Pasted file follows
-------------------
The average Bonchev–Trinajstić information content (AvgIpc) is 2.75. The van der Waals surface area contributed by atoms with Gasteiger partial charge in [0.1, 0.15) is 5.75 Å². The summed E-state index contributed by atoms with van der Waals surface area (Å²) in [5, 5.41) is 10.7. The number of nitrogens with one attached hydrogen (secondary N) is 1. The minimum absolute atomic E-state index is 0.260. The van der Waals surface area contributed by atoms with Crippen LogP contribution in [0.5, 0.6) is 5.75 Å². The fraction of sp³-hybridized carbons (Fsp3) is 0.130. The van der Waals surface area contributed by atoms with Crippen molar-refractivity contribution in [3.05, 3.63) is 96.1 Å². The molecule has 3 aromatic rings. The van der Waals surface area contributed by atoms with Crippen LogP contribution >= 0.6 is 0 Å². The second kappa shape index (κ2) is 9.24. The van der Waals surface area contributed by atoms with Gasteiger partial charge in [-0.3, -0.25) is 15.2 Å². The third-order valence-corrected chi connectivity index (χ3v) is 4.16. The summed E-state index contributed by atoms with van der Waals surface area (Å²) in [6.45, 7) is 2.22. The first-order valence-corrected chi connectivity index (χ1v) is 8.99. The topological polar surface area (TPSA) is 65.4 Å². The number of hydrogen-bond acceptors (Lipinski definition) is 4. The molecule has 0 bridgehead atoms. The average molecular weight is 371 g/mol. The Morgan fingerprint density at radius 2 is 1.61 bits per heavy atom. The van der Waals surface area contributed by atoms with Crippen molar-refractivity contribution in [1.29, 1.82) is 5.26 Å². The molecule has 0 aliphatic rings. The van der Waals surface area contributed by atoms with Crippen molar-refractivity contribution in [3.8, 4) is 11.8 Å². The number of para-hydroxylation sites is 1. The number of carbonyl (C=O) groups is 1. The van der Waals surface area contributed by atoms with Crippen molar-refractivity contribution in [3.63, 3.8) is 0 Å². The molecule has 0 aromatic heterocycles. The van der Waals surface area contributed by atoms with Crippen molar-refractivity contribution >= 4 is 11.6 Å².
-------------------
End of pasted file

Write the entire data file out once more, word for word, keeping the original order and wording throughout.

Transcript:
The average Bonchev–Trinajstić information content (AvgIpc) is 2.75. The van der Waals surface area contributed by atoms with Gasteiger partial charge in [0.1, 0.15) is 5.75 Å². The summed E-state index contributed by atoms with van der Waals surface area (Å²) in [5, 5.41) is 10.7. The number of nitrogens with one attached hydrogen (secondary N) is 1. The minimum absolute atomic E-state index is 0.260. The van der Waals surface area contributed by atoms with Crippen LogP contribution in [0.5, 0.6) is 5.75 Å². The fraction of sp³-hybridized carbons (Fsp3) is 0.130. The van der Waals surface area contributed by atoms with Crippen molar-refractivity contribution in [3.05, 3.63) is 96.1 Å². The molecule has 3 aromatic rings. The van der Waals surface area contributed by atoms with Crippen LogP contribution >= 0.6 is 0 Å². The second kappa shape index (κ2) is 9.24. The van der Waals surface area contributed by atoms with Gasteiger partial charge in [-0.3, -0.25) is 15.2 Å². The third-order valence-corrected chi connectivity index (χ3v) is 4.16. The summed E-state index contributed by atoms with van der Waals surface area (Å²) in [6.45, 7) is 2.22. The first-order valence-corrected chi connectivity index (χ1v) is 8.99. The topological polar surface area (TPSA) is 65.4 Å². The number of hydrogen-bond acceptors (Lipinski definition) is 4. The molecule has 0 bridgehead atoms. The average molecular weight is 371 g/mol. The Morgan fingerprint density at radius 2 is 1.61 bits per heavy atom. The van der Waals surface area contributed by atoms with Crippen molar-refractivity contribution in [1.29, 1.82) is 5.26 Å². The molecule has 0 aliphatic rings. The van der Waals surface area contributed by atoms with Crippen molar-refractivity contribution in [3.8, 4) is 11.8 Å². The number of para-hydroxylation sites is 1. The number of carbonyl (C=O) groups is 1. The van der Waals surface area contributed by atoms with Crippen molar-refractivity contribution in [3.63, 3.8) is 0 Å². The molecule has 0 aromatic heterocycles. The van der Waals surface area contributed by atoms with Crippen molar-refractivity contribution >= 4 is 11.6 Å².